In his quest for realism, he developed a reputation as a fine painter of portraits, especially group scenes.  Though sometimes rather grim and not always the most flattering depictions, they were nevertheless true to life.

"Coin de table", 1872
Group portrait of some of the most famous writers of the day
"Autour du piano", 1885
Group portrait of some of the most famous musicians 
and composers of the day
Perhaps more successful were his still lifes which proved very popular and provided his main source of income.  Exquisitely rendered, the flowers on these canvases look as though they had just been picked from a garden...
"La table garni", 1866

"The Rosy Wreath of June", 1886

Despite this dedication to the realistic (he was an early collector of photography), Fantin-Latour also had an imaginative side.  This foray into fantasy was expressed in paintings that verged on the Surreal.  Obsessed with music, particularly the composers Berlioz and Wagner, Fantin-Latour showed an entirely different side of himself with his "imaginative paintings".  Painted during his mature years, these were the works that ultimately offer the truest view of the artist's real self.

"Ariane abandonné", 1899

"Au bord de la mer", 1903

The popularity of Fantin-Latour has waxed and waned over the years, but he remains an important figure in the 19th century art world and bridged the gap between classic and modern.  This exhibition is a testament to his enduring influence and legacy.

October 10, 2016

Ab Ex at the R.A.

It may seem odd to visit an exhibition of a quintessentially American art movement in a foreign capital, but sometimes a fresh perspective makes one appreciate the familiar just that much more.  Such is certainly the case with the blockbuster show "Abstract Expressionism" that opened at the Royal Academy of Arts in London on September 24.

Arshile Gorky "Water of the Flowery Mill", 1944

Abstract Expressionism came into being in New York in the 1940s when a group of artists broke from the traditional, European-based tenets of painting and began to create works in an entirely different way.  Similar to the Dadaists' reaction to the horrors of The Great War, this group of avant garde artists, both native born and emigres, felt compelled to upend the conventional wisdom of pre-World War II modernism and invent a completely new language.

The result was Abstract Expressionism, a radical approach to every aspect of art as historically realized, from the subject to the relationship with the viewer to the basic act of painting.  The effect was seismic and it effected the previously unimaginable shift of the center of the art world from Paris to New York.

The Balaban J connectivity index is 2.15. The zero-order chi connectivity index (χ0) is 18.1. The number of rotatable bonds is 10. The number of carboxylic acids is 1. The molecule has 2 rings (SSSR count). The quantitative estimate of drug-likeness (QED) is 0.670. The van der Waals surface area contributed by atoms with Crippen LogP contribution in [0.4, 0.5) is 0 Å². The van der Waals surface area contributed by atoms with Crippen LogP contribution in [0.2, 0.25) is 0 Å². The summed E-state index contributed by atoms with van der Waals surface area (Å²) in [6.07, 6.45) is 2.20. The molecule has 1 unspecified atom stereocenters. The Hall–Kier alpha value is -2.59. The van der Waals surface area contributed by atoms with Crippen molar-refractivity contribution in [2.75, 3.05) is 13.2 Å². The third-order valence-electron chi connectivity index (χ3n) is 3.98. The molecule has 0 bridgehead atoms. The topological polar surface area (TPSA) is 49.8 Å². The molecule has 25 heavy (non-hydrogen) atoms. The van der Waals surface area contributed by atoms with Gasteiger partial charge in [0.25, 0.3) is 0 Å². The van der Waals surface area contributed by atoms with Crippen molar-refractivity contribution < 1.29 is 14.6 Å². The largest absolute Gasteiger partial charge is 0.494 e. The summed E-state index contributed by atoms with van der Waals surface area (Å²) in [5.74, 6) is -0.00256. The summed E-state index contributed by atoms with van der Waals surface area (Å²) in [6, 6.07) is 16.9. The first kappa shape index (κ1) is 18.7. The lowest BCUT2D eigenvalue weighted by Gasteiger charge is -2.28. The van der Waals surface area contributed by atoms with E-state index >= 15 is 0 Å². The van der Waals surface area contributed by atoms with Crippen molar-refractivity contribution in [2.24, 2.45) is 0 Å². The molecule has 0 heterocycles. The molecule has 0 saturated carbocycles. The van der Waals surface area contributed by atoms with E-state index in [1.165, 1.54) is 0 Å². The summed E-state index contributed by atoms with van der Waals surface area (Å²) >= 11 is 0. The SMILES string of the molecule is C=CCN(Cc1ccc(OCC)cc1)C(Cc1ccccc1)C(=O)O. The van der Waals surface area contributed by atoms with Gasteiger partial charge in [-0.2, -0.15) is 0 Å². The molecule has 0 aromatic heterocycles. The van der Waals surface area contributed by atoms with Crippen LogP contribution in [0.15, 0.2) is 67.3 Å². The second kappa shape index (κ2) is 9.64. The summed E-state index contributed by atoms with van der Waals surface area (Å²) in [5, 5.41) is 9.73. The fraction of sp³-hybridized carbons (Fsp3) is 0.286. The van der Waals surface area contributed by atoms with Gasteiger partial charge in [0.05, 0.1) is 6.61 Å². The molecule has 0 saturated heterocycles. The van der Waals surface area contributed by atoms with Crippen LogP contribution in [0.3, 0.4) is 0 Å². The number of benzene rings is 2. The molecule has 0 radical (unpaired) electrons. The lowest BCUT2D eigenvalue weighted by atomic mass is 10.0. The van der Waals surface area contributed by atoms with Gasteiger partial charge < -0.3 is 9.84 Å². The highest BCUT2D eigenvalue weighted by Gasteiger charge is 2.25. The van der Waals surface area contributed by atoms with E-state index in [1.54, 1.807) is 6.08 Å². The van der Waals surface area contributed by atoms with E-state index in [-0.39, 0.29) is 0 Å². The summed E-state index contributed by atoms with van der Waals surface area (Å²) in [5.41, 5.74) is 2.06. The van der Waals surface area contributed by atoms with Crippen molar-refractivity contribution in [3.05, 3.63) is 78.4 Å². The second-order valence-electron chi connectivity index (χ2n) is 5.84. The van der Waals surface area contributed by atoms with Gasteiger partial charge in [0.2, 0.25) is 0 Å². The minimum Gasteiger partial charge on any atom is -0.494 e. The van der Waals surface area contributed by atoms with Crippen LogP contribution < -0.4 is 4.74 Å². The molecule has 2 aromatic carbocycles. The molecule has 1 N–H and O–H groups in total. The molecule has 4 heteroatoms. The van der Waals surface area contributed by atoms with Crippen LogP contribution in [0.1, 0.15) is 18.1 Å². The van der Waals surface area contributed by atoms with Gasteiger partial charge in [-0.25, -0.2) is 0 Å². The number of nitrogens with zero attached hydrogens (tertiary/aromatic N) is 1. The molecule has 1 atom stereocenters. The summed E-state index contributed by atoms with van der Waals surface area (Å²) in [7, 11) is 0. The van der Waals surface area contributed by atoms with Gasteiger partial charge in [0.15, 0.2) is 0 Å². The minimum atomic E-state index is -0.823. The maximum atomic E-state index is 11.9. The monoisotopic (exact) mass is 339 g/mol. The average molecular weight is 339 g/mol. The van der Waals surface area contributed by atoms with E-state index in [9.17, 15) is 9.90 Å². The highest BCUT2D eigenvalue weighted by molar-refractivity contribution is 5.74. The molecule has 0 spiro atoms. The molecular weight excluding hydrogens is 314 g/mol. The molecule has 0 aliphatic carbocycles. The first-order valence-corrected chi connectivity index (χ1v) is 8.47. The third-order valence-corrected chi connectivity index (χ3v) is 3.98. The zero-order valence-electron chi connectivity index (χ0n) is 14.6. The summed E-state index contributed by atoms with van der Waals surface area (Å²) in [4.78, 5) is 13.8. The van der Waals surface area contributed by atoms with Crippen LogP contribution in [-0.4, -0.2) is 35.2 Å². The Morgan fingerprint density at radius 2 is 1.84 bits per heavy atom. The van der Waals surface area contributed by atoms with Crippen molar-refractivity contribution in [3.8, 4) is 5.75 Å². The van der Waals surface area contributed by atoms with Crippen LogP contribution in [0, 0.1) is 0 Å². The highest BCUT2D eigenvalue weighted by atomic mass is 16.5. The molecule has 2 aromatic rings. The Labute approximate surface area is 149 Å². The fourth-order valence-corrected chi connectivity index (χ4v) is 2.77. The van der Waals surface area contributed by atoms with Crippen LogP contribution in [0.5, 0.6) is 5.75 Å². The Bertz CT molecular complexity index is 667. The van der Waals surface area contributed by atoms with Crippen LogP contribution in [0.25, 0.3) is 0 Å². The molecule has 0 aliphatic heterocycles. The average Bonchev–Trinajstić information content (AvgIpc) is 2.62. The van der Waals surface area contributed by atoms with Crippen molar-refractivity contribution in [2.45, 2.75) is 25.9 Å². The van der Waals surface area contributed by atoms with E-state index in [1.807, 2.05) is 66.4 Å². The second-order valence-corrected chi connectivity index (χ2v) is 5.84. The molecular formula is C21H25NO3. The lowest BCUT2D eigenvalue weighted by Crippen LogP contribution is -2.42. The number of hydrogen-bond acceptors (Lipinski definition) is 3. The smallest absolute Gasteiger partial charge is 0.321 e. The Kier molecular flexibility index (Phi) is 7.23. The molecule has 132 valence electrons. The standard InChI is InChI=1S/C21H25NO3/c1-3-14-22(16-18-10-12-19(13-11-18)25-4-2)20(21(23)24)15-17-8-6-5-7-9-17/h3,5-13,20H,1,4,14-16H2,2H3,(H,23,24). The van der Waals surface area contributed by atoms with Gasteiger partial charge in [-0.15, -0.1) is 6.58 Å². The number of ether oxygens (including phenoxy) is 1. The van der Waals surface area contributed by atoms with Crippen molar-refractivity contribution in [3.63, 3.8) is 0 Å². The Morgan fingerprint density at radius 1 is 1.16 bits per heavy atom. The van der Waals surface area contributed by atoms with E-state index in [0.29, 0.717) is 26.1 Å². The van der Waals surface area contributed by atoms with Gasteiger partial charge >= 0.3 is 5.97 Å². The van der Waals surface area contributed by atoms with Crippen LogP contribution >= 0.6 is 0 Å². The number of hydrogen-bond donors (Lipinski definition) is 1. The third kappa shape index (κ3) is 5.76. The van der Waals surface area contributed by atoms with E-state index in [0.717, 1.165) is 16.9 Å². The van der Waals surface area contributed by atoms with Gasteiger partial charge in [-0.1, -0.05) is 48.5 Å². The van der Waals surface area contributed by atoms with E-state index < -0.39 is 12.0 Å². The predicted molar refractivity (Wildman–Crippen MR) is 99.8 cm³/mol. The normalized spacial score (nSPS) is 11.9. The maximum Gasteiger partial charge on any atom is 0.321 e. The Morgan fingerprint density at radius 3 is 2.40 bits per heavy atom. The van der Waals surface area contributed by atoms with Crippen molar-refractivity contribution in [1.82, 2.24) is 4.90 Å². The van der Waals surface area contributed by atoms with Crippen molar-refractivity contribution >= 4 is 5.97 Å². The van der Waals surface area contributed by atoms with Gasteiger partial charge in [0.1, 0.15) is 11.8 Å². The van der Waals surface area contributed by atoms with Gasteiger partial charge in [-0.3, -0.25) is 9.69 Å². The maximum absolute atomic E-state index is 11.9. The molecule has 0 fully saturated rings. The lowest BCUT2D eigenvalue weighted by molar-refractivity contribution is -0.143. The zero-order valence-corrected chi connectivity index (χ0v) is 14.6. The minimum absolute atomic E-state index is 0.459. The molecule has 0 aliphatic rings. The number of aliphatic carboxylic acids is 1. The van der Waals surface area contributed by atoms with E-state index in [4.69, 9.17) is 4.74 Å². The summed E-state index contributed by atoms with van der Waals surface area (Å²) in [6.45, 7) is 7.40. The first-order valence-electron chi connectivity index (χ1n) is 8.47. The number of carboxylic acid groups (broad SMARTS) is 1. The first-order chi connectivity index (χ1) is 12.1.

Despite its importance in American and indeed global art history, the Royal Academy's exhibition is the first comprehensive survey of the movement since 1959.  And they did it in style.  This show is a once-in-a-lifetime opportunity to view rarely seen masterpieces from collections around the world.  Like, for example, the presence of not one but two of Jackson Pollack's most famous paintings - the recently restored "Mural" commissioned by Peggy Guggenheim in 1943 and now held by the University of Iowa's Museum of Art...

Hanging just across the gallery is one of my personal favorites, "Blue Poles", 1952, which traveled half way around the world from its home in Canberra at the National Gallery of Australia, to be shown in Europe...

These two paintings epitomize the principals of the Abstract Expressionist movement.  First, they are monumental in scale.  Measuring 6.5 and 5.3 yards across, respectively, the size alone has an initial impact on the viewer.  Second, they are "all over" paintings with no central focal point but an all-encompassing "image".  Third, the artist painted them using newly invented techniques of paint application.  Both were painted on the floor, as opposed to on an easel, and in the case of "Blue Poles", Jackson Pollack employed what became his signature "drip" style - literally pouring and spraying paint onto the canvas.

Another remarkable loan came from the Clyfford Still Museum in Denver, Colorado.  Though a founding member and one of the most recognizable artists of the Abstract Expressionist movement, Still was famously anti-commercial and very few of his works were put on the market.  Today the majority of his works are held by his eponymous museum and are rarely on view except in rotating in-house exhibitions.  It was therefore a huge and happy surprise to enter a gallery at the Royal Academy dedicated to Clyfford Still and filled with some of his most magnificent works.

Clyfford Still "PH-950", 1950

Still another highlight was the amazing group of paintings by the Latvian-born artist, Mark Rothko.  Assembled in a round room, in a reference to the Rothko Chapel in Houston, these large format, intensely hued canvases envelope the viewer in emotion and feeling.  Typical of Abstract Expressionism, these works are all-over images that demand attention and create a dialogue between artist and observer.

Mark Rothko "Red Yellow Red"

Some of the galleries were devoted to one artist like Gorky, Pollock, Rothko, Still and De Kooning.

Willem De Kooning "Woman II", 1952

While others presented a theme or compare-and-contrast like Barnett Newman and Ad Reinhardt.

Barnett Newman "Profile of Light", 1967
 Ad Reinhardt "Untitled", c. 1966

Interspersed throughout were metal sculptures by David Smith, not a painter but definitely a member of the group, that provided an interesting counterpoint to all those big pictures.

David Smith "Blackburn, Song of an Irish Blacksmith", 1949-50

I had been looking forward to seeing this exhibition and it lived up to expectations and then some.  It's only too bad that one has to cross the Atlantic to find such an insightful and comprehensive perspective of this uniquely American movement.